Can the federal Aid save the financial market?

  • Federal Aids Vs Recession fears & corporate profits

The Federal Reserve of the United States of America, together with the governments of the other countries has pumped in the required amounts of money to hoist the financial flags but the launching of bank rescues was not fully effective in eliminating the fears of recession that are still driving down the commodities and the stocks in the U.S. It’s the poor profits generated by the corporate world that is held responsible for not allowing the faith to get restored once again.

The latest program of Washington for helping the financial markets amounts to $540 billion that has been channelized to set up five special purpose vehicles. This shall enable buying certificates of deposits as well as commercial papers from the mutual funds suffering currently because of investors backing out lately.

Henry Paulson (Treasury Secretary) is supporting the idea of the fiscal stimulus program, which inevitably is a proof of the Bush administration accepting the government’s responsibility to bring the economy up. But shall it cover the trouble spots such as Pakistan, Ukraine and Iceland? Since Japan and France has extended the help to banks; now the intervention of IMF is required to set the balance.

Inter-bank costs for lending have dropped again; this is a tentative signal of a renewed confidence in the financial system. With the Treasury buying off all the mortgage loans, there are high chances of the credits crossing the freezing points. Question remains, in which direction and shall it be enough to buffer the difficult months before the conditions improve? Even a resilient economy is not enough to answer that.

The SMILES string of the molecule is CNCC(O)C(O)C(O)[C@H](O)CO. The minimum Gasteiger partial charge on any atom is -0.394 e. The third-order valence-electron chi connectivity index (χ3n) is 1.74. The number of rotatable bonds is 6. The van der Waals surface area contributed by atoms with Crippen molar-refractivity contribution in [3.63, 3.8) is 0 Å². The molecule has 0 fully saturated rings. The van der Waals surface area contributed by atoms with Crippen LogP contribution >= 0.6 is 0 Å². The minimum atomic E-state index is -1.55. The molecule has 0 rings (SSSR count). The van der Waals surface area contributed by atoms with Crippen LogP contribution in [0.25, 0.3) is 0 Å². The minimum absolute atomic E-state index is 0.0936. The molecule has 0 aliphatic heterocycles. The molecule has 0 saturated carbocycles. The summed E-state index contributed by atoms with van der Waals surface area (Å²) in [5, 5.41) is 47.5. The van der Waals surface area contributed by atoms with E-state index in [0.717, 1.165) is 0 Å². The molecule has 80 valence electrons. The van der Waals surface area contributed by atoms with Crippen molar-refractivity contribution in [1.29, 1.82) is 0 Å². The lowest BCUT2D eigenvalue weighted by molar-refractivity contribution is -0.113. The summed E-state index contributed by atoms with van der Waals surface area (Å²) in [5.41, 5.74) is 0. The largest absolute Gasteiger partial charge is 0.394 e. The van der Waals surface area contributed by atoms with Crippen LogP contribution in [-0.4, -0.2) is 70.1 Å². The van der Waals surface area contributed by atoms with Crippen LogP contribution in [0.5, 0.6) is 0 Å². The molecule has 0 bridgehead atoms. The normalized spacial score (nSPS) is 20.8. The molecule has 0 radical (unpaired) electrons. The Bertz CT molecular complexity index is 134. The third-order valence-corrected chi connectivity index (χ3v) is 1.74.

• Role of the federal reserve banks around the world

Speaking on a global basis, the promise is of $3.3 trillion. This shall guarantee the bank deposits and inter-bank lending to surface once more. Lawrence J. White (Professor, Economics, Stern School of Business, New York University) commented on the issue – “With honesty on bank balance sheets and enough government bucks, private investors will come back in. But Government investment should be structured to ensure the government earns a profit if and when the banks’ shares rise.”

Whether or not it shall transform into a reality is debatable, for U.S. stocks though experienced a brief rise, slid back with The Dow Jones Industrial Average closing down 2.5 percent while NASDAQ Composite Index went down by 4 percent more. And the stronger dollar resulted in sending the gold and oil prices about 4 percent lower than the previous counts, while Japanese stocks closed 3.3 percent higher and European shares at around 0.8 percent. Canadian banks have now lowered their rates on prime lending for lowering the funding costs, providing customers lowered rates on an array of loans.

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